By 31 October 2021, all online casinos serving UK consumers will have to implement the latest requirements imposed by the UKGC. One glance over these shows that the games to be most affected by the changes are online slots. Undoubtedly, the UKGC works towards making the experience safer for everyone involved, and these restrictions are a step in that direction. Still, it’s essential to understand how the changes will affect the gameplay and what popular features will be impacted.
I applaud the requirements that target the creation of illusions. With these, players won’t get the false idea of having control over the outcome. Moreover, the new UKGC requirements demand that they mustn’t be led to believe they have won lots of cash, or any cash for that matter, when the reality is different.
So, let’s see how the Commission plans to accomplish these two important goals. The first is by removing the illusion of control over what happens. They still haven’t explained how providers and operators should meet this requirement. It may be related to games whose bonus features make it seem like there are right or wrong choices, while the outcome is RNG-generated. In any case, as many consumers, especially newbies, aren’t entirely familiar with how RNG outcomes work, this change should have positive effects.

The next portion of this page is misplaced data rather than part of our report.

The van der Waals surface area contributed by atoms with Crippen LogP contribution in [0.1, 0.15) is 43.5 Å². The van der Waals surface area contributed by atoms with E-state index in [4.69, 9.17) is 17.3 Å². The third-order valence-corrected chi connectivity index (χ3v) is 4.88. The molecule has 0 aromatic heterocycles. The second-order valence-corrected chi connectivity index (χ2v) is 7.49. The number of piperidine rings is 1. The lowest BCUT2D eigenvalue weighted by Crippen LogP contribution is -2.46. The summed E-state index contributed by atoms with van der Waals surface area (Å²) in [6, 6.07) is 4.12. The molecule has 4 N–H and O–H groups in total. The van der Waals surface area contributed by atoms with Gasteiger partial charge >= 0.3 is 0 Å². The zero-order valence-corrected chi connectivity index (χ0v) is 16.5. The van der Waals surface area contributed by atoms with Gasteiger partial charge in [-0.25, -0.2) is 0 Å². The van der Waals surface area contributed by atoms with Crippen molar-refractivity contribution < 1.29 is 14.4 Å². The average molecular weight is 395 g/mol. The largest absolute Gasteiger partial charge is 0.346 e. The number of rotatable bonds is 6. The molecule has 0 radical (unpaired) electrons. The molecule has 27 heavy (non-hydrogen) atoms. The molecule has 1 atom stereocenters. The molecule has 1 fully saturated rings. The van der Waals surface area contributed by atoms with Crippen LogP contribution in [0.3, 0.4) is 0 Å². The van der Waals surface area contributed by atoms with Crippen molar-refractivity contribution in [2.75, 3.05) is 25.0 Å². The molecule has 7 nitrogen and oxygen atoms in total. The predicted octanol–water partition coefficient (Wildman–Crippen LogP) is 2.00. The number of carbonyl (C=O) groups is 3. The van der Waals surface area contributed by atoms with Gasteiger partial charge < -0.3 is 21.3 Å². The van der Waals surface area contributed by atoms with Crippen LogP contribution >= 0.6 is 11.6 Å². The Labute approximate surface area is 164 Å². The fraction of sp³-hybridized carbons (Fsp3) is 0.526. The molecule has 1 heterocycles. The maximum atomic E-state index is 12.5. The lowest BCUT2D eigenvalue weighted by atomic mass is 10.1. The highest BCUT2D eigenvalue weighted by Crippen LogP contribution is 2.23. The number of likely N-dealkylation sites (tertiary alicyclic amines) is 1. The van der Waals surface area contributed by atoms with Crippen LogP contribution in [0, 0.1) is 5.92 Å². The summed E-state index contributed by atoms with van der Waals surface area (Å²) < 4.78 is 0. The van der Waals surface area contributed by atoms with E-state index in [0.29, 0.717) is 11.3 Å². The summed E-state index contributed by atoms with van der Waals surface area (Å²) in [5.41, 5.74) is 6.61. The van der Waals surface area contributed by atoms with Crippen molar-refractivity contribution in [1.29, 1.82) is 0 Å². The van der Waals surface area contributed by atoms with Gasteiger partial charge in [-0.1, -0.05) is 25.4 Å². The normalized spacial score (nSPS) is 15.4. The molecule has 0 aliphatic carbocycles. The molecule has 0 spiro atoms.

The more significant change, in my opinion, is removing the illusion of winning. Online slots and specifically video and 3D machines with lots of animations and realistic sounds have the power to make players feel victorious. Unfortunately, all those sounds and coins are often misleading. How so? Well, if you bet €10 and win €5, you’ve actually lost €5. However, thanks to the celebratory atmosphere triggered by the minor win, you may feel like you got the better end of the bargain.
The UK's regulator made the bold move to deal with this issue by banning “imagery and sounds that give the illusion of a win.” On the one hand, this is excellent as it prevents players from believing they won when the winning is equal or lower than the bet size. On the other hand, it may make the gameplay less entertaining as animations and sounds are responsible for a good deal of the fun. Still, everything that protects consumers deserves praise.